Earliest confidence in this wave count would come with a new low below 1,276.51. Further and reasonable confidence would come with a new low below 1,262.52.
The target expects to see the most common Fibonacci ratio between intermediate waves (C) and (A). Intermediate wave (A) lasted 20 days; if intermediate wave (C) were also to be even in duration, it too may last about 20 days.
THIRD ELLIOTT WAVE COUNT
At the weekly chart level, this third wave count is the same as the second wave count.
This third wave count looks at intermediate wave (B) as a zigzag or flat correction. Within intermediate wave (B), minor wave C would need further upwards movement for the structure to complete. The target at 1,308 remains the same.
Minor wave C must subdivide as a five wave structure. So far within it, minute waves i and ii may be complete.
Analysis of most recent movement is seen in the same way as for the first wave count.
At the hourly chart level, this third wave count sees subdivisions for most recent movement of the last few weeks in the same way as the first wave count. The degree of labelling would be one degree higher.
Because this third and the first wave count are the same at the hourly chart level, only one will be published at this time.
Click chart to enlarge. Chart courtesy of StockCharts.com.
On Balance Volume is still constrained. The last signal given was bearish.
Click chart to enlarge. Chart courtesy of StockCharts.com.
A classic symmetrical triangle looks now to be forming. Regarding triangles from Kirkpatrick and Dhalquist:
“The breakout is usually upward (54% of the time). Symmetrical triangles have many false breakouts and must be watched carefully. A trick breakout system must be used that allows for such false moves. The breakout commonly occurs between 73% and 75% of the length of the triangle from base to cradle… Throwbacks and pullbacks occur 37% to 59% of the time, respectively, and, as in most patterns, when they occur, they detract from eventual performance. This implies that for actual investement or trading, the initial breakout should be aced upon, and if a pullback or throwback occurs, the protective stop should be tightened. It does not imply that a pullback or throwback should be ignored, but that instead, performance expectations should be less than if no pullback or throwback had occurred.”
On trading triangles:
“The ideal situation for trading triangles is a definite breakout, a high trading range within the triangle, an upward-sloping volume trend during the formation of the triangle, and especially a gap on the breakout… An initial target for these patterns is calculated by adding the be distance – the vertical distance between the initial upper and lower reversal point prices – to the price where the breakout occurred.”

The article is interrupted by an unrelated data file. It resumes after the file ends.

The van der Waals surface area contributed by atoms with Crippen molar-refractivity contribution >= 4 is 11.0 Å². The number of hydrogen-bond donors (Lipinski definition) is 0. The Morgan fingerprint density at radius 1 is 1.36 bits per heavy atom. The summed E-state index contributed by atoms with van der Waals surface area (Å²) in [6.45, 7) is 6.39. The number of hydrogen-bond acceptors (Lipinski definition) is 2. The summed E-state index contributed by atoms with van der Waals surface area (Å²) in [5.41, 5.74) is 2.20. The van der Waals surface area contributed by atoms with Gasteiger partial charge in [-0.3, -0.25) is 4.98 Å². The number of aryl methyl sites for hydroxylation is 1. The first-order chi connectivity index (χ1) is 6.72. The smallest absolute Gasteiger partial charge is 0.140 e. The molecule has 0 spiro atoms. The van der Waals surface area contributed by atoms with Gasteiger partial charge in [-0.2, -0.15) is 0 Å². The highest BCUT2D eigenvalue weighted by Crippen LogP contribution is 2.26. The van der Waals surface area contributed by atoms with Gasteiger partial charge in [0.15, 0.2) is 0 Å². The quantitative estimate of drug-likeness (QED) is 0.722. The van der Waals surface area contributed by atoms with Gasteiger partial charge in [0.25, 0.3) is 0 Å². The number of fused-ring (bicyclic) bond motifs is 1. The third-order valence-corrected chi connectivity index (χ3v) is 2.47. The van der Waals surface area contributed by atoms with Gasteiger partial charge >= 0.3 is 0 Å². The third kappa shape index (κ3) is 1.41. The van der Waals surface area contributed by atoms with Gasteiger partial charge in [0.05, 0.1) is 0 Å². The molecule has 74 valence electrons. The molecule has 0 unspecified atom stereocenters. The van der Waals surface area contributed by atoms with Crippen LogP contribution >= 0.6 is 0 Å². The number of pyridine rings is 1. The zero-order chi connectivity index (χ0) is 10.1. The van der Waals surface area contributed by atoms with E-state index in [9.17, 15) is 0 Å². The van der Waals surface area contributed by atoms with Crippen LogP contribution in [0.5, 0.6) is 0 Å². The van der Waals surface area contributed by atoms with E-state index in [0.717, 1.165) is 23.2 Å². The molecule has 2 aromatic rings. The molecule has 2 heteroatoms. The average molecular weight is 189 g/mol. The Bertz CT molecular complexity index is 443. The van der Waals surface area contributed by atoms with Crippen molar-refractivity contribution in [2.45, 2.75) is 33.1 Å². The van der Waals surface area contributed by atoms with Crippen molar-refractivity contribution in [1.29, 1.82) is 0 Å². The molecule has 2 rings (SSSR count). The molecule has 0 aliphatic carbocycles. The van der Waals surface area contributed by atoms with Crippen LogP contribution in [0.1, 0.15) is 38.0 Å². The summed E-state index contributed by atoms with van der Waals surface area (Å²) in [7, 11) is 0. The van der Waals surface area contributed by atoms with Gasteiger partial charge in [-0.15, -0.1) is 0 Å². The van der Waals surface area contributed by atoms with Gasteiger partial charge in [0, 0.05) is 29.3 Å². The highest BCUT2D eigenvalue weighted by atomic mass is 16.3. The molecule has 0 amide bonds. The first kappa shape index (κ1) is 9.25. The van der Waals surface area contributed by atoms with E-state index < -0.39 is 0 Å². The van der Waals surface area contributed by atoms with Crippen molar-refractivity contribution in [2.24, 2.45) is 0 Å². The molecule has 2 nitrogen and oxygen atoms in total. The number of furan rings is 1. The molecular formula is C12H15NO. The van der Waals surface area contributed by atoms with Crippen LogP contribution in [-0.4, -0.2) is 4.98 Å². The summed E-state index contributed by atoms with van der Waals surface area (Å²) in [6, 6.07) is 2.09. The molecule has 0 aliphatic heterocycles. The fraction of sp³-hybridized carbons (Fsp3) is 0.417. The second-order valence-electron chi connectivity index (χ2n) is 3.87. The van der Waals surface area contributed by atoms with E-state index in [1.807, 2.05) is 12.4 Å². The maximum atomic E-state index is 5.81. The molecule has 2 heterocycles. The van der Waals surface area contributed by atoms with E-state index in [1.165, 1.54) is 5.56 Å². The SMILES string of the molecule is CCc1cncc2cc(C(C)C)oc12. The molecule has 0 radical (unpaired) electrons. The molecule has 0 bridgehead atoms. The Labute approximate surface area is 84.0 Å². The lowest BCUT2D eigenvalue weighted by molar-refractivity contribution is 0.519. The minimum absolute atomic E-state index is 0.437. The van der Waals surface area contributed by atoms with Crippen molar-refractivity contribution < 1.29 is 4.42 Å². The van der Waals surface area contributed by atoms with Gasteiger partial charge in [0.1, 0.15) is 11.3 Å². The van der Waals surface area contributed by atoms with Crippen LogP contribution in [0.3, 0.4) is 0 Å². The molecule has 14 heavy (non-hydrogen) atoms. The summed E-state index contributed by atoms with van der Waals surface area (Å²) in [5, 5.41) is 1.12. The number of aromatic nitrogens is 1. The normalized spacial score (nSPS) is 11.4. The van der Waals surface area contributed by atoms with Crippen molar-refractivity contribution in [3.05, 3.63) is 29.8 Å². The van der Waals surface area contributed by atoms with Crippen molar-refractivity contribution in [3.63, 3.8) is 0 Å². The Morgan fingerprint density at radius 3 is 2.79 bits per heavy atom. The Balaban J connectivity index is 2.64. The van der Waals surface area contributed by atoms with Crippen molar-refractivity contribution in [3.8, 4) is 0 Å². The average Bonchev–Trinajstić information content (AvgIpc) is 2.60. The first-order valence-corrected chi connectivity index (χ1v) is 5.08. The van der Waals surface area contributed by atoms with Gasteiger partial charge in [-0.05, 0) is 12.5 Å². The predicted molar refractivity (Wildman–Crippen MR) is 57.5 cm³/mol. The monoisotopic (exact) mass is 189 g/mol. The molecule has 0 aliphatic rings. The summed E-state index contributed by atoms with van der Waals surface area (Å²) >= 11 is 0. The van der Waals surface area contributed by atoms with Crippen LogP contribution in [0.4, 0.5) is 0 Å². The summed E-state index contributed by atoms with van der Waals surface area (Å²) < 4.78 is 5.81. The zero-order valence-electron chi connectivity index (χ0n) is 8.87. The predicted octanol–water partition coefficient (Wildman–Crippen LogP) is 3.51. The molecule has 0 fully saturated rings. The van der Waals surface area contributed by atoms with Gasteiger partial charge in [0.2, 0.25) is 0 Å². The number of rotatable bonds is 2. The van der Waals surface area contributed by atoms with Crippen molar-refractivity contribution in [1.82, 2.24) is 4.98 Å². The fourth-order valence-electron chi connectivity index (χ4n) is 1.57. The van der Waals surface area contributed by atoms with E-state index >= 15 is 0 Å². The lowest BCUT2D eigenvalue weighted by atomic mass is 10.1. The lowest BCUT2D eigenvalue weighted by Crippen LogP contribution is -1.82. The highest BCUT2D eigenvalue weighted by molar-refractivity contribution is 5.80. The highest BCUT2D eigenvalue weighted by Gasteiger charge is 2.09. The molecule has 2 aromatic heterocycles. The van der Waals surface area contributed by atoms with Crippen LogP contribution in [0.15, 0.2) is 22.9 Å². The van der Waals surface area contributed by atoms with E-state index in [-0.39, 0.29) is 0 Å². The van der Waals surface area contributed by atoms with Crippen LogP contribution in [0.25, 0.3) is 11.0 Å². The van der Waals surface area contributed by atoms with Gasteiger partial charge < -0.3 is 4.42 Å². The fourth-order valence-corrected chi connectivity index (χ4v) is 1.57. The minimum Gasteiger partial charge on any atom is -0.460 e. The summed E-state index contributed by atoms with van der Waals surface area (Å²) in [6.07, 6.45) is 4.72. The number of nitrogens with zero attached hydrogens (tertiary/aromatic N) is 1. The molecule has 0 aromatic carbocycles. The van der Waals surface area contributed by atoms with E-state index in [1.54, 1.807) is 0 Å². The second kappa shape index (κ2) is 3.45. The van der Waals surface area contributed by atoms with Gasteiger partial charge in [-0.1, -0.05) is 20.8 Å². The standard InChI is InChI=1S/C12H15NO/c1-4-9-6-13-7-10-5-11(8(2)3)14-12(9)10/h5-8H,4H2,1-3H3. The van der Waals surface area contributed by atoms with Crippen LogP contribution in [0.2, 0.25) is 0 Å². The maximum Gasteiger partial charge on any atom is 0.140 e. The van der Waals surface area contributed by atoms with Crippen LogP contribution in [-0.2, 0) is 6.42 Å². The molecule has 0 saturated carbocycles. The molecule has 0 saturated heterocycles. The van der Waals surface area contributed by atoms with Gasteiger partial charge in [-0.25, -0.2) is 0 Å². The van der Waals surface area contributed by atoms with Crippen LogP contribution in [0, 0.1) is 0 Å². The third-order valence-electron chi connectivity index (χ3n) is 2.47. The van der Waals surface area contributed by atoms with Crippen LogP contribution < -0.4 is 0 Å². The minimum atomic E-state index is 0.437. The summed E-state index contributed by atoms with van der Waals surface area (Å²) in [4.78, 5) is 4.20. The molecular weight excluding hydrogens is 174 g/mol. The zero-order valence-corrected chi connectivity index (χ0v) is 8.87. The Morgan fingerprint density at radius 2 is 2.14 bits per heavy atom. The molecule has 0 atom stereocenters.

For the very short term, the long upper wick on Friday’s candlestick is bearish; however, strong volume for that day is bullish. This suggests price may move a little higher Monday and / or Tuesday; it if does, it should find strong resistance at the upper edge of the triangle trend line.
At the end of the week, the strongest volume during the triangle is now for an upwards day for Friday. However, On Balance Volume contradicts this signal. On Balance Volume has given a bearish signal with a break below support and now a back test of resistance, which is bearish. I would give more weight to signals from On Balance Volume with its trend lines. I would still be expecting a downwards breakout from the triangle now.
GDX DAILY CHART
Click chart to enlarge. Chart courtesy of StockCharts.com.
A descending triangle looks to be forming now for GDX. From Kirkpatrick and Dhalquist regarding descending triangles:
“The breakout is more common to the downside (65%), but the upward breakout is more reliable and profitable… This formation can be stretched high and wide and is sometimes difficult to recognise. The trend lines defining its boundaries are almost never exact and are loaded with false intra-bar breakouts. A strict breakout strategy is required… However, prices often explode out of it and produce sizeable gains. It can also be wild and guarantee an exciting ride. It will break out and run, break out and pull back to its trend line, break out and pull back to its cradle, or break back through the cradle, create a sizeable trap, and then reverse back in its original breakout direction and run. In other words, when you enter on a breakout from a descending triangle, the subsequent action must be watched carefully.”
Published @ 7:50 p.m. EST on 2nd December, 2017.